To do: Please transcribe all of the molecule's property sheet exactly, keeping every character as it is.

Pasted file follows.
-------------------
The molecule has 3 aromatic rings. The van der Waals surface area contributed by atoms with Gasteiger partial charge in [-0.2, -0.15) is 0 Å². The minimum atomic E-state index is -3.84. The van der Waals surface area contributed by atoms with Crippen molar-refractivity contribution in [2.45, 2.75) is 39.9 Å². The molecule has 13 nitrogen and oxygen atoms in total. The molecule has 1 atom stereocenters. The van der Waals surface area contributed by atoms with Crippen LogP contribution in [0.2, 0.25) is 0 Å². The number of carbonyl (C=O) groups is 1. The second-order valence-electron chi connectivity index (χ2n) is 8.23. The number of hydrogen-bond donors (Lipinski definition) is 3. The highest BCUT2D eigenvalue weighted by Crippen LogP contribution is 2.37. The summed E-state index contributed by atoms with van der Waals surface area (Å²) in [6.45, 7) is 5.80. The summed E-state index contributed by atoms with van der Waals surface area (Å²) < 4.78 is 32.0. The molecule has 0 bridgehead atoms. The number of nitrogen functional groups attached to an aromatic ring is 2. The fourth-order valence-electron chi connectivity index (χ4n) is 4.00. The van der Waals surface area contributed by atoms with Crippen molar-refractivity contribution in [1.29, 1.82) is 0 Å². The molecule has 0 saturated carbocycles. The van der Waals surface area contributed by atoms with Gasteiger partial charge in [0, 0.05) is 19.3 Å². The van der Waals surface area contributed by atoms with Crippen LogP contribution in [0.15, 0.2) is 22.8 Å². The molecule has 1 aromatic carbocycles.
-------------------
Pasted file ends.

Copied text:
The molecule has 3 aromatic rings. The van der Waals surface area contributed by atoms with Gasteiger partial charge in [-0.2, -0.15) is 0 Å². The minimum atomic E-state index is -3.84. The van der Waals surface area contributed by atoms with Crippen molar-refractivity contribution in [2.45, 2.75) is 39.9 Å². The molecule has 13 nitrogen and oxygen atoms in total. The molecule has 1 atom stereocenters. The van der Waals surface area contributed by atoms with Crippen LogP contribution in [0.2, 0.25) is 0 Å². The number of carbonyl (C=O) groups is 1. The second-order valence-electron chi connectivity index (χ2n) is 8.23. The number of hydrogen-bond donors (Lipinski definition) is 3. The highest BCUT2D eigenvalue weighted by Crippen LogP contribution is 2.37. The summed E-state index contributed by atoms with van der Waals surface area (Å²) in [6.45, 7) is 5.80. The summed E-state index contributed by atoms with van der Waals surface area (Å²) < 4.78 is 32.0. The molecule has 0 bridgehead atoms. The number of nitrogen functional groups attached to an aromatic ring is 2. The fourth-order valence-electron chi connectivity index (χ4n) is 4.00. The van der Waals surface area contributed by atoms with Crippen molar-refractivity contribution in [1.29, 1.82) is 0 Å². The molecule has 0 saturated carbocycles. The van der Waals surface area contributed by atoms with Gasteiger partial charge in [0, 0.05) is 19.3 Å². The van der Waals surface area contributed by atoms with Crippen LogP contribution in [0.15, 0.2) is 22.8 Å². The molecule has 1 aromatic carbocycles.